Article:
American Association for Applied Linguistics (AAAL)
The American Association for Applied Linguistics (AAAL) is a professional organization of scholars who are interested in and actively contribute to the multi-disciplinary field of applied linguistics. AAAL members promote principled approaches to language-related concerns, including language education, acquisition and loss, bilingualism, discourse analysis, literacy, rhetoric and stylistics, language for special purposes, psycholinguistics, second and foreign language pedagogy, language assessment, and language policy and planning.
American Council on the Teaching of Foreign Langauges (ACTFL)
The American Council on the Teaching of Foreign Languages (ACTFL) is the only national organization dedicated to the improvement and expansion of the teaching and learning of all languages at all levels of instruction. ACTFL is an individual membership organization of more than 12,000 foreign language educators and administrators from elementary though graduate education, as well as government and industry.
Center for Applied Linguistics (CAL)
The Center for Applied Linguistics is dedicated to providing a comprehensive range of research-based information, tools, and resources related to language and culture. CAL is a private, nonprofit organization working to improve communication through better understanding of language and culture. Established in 1959, CAL is headquartered in Washington, DC. See additional organization links here.
Interagency Language Roundtable (ILR)
The Interagency Language Roundtable (ILR) is an unfunded Federal interagency organization established for the coordination and sharing of information about language-related activities at the Federal level. It serves as the premier way for departments and agencies of the Federal government to keep abreast of the progress and implementation of techniques and technology for language learning, language use, language testing and other language-related activities.
Language Resource Centers (LRCs) 15 centers funded by the U.S. Department of Education
In 1990, the Department of Education established the first Language Resource Centers (LRCs) at US universities in response to the growing national need for expertise and competence in foreign languages. Twenty years later, there are fifteen LRCs, supported by grants under Title VI of the Higher Education Act, creating a national network of resources to promote the teaching and learning of foreign languages.
Led by nationally and internationally recognized language professionals, LRCs create language learning and teaching materials, offer professional development opportunities for teachers and instructors, and conduct research on foreign language learning.
Center for Advanced Language Proficiency Education and Research (CALPER)
Pennsylvania State University, University Park
Center for Advanced Research on Language Acquisition (CARLA)
University of Minnesota, Minneapolis.
Center for Applied Second Language Studies (CASLS)
University of Oregon, Eugene
Center for Educational Resources in Culture, Language, and Literacy (CERCLL)
University of Arizona, Tuscon
Center for Languages of the Central Asian Region (CeCLAR)
Indiana University, Bloomington
Center for Language Education and Research (CLEAR)
Michigan State University, East Lansing
Center for Open Educational Resources and Language Learning (COERLL)
University of Texas, Austin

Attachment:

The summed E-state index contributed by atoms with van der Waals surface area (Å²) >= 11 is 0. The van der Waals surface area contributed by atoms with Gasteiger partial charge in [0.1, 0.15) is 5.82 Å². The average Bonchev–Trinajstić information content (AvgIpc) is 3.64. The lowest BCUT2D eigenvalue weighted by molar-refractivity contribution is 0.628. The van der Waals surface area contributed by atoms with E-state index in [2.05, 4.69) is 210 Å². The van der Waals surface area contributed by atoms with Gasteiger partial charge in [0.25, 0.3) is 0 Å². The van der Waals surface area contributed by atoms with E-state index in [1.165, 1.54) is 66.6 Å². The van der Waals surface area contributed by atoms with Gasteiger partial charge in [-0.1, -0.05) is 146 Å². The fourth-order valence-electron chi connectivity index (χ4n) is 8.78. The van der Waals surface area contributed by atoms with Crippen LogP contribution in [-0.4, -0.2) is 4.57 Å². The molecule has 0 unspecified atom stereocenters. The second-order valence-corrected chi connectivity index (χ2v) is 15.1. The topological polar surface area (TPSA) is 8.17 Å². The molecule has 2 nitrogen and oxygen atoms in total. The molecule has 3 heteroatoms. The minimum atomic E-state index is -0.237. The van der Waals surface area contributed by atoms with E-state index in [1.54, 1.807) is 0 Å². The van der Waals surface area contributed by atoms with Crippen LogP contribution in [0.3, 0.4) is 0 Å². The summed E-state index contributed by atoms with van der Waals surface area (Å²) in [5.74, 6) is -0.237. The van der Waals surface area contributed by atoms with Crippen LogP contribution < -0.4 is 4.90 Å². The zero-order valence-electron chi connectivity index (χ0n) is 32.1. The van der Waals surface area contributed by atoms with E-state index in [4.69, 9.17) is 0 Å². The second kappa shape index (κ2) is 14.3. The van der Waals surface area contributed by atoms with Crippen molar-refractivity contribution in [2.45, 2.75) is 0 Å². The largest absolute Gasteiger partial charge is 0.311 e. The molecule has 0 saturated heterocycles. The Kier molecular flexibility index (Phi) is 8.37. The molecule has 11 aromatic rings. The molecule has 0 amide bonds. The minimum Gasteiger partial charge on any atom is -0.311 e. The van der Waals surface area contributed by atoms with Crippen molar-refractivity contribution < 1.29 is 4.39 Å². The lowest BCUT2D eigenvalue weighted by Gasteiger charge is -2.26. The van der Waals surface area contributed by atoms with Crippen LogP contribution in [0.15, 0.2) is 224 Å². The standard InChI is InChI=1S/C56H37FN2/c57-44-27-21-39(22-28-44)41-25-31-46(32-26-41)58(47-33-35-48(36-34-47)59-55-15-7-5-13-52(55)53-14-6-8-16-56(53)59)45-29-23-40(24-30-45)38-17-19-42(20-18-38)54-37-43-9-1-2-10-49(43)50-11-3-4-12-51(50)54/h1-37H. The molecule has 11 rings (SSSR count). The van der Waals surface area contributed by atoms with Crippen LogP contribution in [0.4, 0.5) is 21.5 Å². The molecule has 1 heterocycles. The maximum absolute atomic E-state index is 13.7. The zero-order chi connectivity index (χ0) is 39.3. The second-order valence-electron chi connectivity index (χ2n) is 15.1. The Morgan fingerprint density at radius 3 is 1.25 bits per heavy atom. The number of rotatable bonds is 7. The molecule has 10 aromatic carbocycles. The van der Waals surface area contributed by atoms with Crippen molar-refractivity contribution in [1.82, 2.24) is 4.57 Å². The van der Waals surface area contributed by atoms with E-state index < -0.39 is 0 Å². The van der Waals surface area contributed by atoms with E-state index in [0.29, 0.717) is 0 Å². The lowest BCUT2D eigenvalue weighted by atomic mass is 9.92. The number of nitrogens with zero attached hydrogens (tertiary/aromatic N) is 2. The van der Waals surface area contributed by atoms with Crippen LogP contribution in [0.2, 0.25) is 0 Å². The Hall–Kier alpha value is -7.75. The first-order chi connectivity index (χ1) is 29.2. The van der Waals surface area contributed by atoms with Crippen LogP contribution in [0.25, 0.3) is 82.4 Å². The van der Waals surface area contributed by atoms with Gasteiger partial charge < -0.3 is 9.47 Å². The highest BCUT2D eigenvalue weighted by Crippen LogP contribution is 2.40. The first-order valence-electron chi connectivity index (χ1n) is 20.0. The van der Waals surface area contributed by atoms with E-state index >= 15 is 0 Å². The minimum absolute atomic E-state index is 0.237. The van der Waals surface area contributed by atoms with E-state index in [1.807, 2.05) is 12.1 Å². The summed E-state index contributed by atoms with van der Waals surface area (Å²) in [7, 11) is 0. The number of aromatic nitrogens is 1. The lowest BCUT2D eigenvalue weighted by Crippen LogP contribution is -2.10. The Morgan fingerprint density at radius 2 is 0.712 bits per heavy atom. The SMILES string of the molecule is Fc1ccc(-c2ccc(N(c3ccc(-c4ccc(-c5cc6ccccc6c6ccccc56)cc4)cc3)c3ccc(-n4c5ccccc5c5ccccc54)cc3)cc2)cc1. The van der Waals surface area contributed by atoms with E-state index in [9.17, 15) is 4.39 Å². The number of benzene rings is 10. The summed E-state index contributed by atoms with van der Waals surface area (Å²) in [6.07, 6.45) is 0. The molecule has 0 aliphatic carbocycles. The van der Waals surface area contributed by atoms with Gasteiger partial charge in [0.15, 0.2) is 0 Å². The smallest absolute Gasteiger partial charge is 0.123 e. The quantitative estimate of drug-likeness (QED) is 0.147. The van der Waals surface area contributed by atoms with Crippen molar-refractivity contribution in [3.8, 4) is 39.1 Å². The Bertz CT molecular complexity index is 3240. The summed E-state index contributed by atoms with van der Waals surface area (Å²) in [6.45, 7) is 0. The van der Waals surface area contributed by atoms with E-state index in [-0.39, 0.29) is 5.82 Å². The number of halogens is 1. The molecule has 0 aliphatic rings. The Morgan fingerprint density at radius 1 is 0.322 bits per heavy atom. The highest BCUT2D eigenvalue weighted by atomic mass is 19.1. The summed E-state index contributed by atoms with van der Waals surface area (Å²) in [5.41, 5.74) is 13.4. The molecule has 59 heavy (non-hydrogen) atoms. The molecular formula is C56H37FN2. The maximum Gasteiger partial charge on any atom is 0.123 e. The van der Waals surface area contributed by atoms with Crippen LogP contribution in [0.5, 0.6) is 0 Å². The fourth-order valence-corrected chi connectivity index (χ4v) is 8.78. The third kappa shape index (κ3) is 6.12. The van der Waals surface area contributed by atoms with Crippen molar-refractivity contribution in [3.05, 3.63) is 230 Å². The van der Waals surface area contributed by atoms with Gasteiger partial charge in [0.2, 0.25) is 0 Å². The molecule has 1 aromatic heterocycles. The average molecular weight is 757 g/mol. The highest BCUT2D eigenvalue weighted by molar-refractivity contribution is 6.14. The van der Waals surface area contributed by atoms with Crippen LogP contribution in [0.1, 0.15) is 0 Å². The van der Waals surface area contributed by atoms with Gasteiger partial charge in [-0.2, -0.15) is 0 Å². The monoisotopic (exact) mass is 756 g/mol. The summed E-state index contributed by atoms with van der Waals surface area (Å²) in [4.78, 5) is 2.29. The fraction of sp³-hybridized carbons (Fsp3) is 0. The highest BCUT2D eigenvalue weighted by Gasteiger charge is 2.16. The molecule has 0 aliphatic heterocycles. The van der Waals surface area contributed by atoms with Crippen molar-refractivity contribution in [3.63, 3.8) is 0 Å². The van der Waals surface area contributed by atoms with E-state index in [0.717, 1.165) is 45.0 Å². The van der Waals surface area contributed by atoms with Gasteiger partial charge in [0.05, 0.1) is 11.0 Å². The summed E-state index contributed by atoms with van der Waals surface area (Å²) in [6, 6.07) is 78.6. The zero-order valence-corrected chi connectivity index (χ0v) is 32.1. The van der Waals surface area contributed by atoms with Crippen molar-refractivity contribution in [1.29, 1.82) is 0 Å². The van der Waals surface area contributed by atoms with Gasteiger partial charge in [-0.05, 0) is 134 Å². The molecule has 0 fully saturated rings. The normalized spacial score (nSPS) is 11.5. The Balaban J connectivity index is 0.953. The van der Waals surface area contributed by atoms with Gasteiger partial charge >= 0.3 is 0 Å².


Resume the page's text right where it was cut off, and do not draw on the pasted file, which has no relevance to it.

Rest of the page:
Language Acquisition Resource Center (LARC)
San Diego State University
National African Language Resource Center (NALRC)
University of Wisconsin, Madison
National Capital Language Resource Center (NCLRC)
Washington, D.C. A joint project of Georgetown University (GU), The George Washington University (GWU), and the Center for Applied Linguistics (CAL).
National East Asian Languages Resource Center (NEALRC)
Ohio State University, Columbus
National Foreign Language Resource Center (NFLRC)
University of Hawai'i at Manoa
National Heritage Language Resource Center (NHLRC)
University of California, Los Angeles
National Middle East Language Resource Center (NMELRC)
Brigham Young University
Slavic and East European Language Research Center (SEELRC)
National Foreign Language Center (NFLC)
The National Foreign Language Center (NFLC) is dedicated to promoting a language-competent society by developing and disseminating information that informs policy makers. The mission of the NFLC is to improve the capacity of the U.S. to communicate in languages other than English. We implement that mission through intensive and innovative strategic planning and development with globalized institutions, organizations, and enterprises throughout the United States.
South Asia Language Resource Center (SALRC)
South Asia is one of the most linguistically diverse areas of the world with four language families comprised of more than 650 individual languages. Apart from the languages that rank in the top ten numbers of speakers worldwide - Hindi ranked second and Bengali sixth - many of the so-called minority languages are spoken by significantly greater numbers of people than more well-known and more-widely taught European languages. Because of this astonishing linguistic diversity, no single U.S. university has the resources to address the demand for expertise. SALRC is structured to assist in meeting this pressing need.
Teachers of English to Speakers of Other Languages, Inc. (TESOL)
Incorporated in 1966, Teachers of English to Speakers of Other Languages, Inc. (TESOL), is a global association for English language teaching professionals headquartered in Alexandria, Virginia, USA. TESOL's mission is to develop and maintain professional expertise in English language teaching and learning for speakers of other languages worldwide.